Sharla Gardner met a mother who feared she’d lose her children if people learned of her homelessness and a man who was sure he’d lose his job for the same reason. She talked with people who preferred sleeping outside rather than in public shelters. She learned about the scarcity of affordable housing in Duluth.
And then, Duluth City Councilor Gardner said, she heard homeless people say they felt invisible and powerless.
And so she introduced a resolution establishing a homeless bill of rights, a measure passed unanimously this month by the Duluth City Council, and the first of its kind in Minnesota.
Duluth joins a growing number of municipalities — as well as a few states — to adopt a homeless bill of rights. Most of these laws are designed to draw attention to the needs of the homeless, but the laws — including Duluth’s ordinance — will have practical implications for the homeless as well.
The full effect of Duluth’s measure is still being sorted out, said Daniel Fanning, policy director for Duluth Mayor Don Ness, but basically it charges the city’s Human Rights Commission to take an in-depth look at homelessness in the community and suggest how to better address it. It could also result in homeless persons being named to the commission. In addition, Fanning said the commission will address construction and financing of affordable housing.
The bill of rights gives low-income and homeless people a voice, he said.
Community Sketchbook, reported and written by Cynthia Boyd, focuses on the economic and social challenges facing communities, especially low-income communities and communities of color, and how people are trying to address them. It is made possible by sponsorship support from The Minneapolis Foundation. Community Sketchbook articles may be republished or distributed, in print or online, with credit to MinnPost and the foundation.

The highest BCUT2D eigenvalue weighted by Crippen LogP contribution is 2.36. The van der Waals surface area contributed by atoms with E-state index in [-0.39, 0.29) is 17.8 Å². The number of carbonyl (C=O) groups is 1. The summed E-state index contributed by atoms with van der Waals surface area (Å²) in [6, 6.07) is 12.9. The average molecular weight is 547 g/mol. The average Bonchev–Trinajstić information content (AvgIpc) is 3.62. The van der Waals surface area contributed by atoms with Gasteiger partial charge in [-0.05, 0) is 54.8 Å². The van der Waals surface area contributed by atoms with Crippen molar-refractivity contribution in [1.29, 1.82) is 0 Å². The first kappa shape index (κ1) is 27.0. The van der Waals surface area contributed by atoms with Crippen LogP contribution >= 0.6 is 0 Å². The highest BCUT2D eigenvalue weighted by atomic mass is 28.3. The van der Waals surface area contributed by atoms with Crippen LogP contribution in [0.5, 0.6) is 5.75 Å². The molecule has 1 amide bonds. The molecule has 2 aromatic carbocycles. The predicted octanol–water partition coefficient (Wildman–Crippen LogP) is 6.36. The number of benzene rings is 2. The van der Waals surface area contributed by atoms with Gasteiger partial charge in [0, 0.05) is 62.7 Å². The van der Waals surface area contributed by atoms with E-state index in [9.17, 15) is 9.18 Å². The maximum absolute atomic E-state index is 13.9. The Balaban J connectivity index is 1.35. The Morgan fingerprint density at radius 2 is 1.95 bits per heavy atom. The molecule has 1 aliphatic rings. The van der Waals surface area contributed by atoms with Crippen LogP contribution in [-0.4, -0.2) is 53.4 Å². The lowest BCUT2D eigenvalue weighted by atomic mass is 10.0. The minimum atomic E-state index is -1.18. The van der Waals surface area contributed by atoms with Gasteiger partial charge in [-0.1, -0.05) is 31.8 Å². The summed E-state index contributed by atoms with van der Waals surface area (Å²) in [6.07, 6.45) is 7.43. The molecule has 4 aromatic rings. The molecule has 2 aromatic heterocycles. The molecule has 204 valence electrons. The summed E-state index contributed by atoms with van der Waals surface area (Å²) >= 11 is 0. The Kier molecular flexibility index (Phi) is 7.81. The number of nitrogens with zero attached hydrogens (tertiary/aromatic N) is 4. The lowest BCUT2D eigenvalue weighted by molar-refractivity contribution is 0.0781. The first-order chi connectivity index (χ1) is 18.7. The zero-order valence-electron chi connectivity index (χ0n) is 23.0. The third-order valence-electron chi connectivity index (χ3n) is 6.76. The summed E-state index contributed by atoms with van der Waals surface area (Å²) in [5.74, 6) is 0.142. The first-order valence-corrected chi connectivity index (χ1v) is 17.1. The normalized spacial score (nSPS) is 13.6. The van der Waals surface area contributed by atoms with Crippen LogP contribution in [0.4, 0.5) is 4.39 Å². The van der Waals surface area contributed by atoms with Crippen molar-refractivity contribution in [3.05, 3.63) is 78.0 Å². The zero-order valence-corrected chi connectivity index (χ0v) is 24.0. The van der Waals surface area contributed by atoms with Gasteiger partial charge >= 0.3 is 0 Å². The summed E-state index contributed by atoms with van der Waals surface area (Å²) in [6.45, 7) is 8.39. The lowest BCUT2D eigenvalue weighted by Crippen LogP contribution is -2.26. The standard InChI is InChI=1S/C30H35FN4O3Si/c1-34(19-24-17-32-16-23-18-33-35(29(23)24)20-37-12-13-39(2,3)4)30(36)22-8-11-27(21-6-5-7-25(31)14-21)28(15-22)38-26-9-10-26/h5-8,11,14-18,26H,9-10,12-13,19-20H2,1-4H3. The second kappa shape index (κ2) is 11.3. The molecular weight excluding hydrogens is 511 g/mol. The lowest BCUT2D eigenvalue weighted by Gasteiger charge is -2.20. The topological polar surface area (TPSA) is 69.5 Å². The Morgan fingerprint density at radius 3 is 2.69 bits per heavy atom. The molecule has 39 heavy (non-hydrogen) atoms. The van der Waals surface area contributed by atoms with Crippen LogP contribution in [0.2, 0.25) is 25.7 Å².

Little affordable housing
One-third of Duluth’s residents live below the poverty line, according to a council member quoted in the Duluth News Tribune. The affordable housing rate is about 1 percent.
According to state and federal surveys, the number of persons experiencing homelessness in St. Louis County, where Duluth is located, has been on the rise. The statewide triennial Wilder Research survey tallied 752 homeless people in nearby Carleton County one October night in 2012.
Some people live outdoors, moving from one area to another and ignoring social-service providers efforts to coax them indoors.
No other Minnesota city has passed homeless bill of rights, though some U.S. cities as well as a few states, including Rhode Island, Illinois and Connecticut, have taken similar measures to protect the civil and human rights of the homeless. Other states are considering such laws.
Often these actions are a reaction to anti-loitering and other laws that were passed when the numbers of homeless people spiked during the recession. For example, an increase in the homeless congregating in parks and other public places — resulting in normally private behaviors becoming public — produced ordinances limiting the movements of the homeless.
But some advocates for the homeless say the problem is not that homeless people lack a bill of rights. Rather, give people housing and many of these problems disappear, say officials with the Minnesota Coalition for the Homeless, an umbrella group of 150 organizations. They say the state and counties already have safeguards for securing equal rights for the homeless.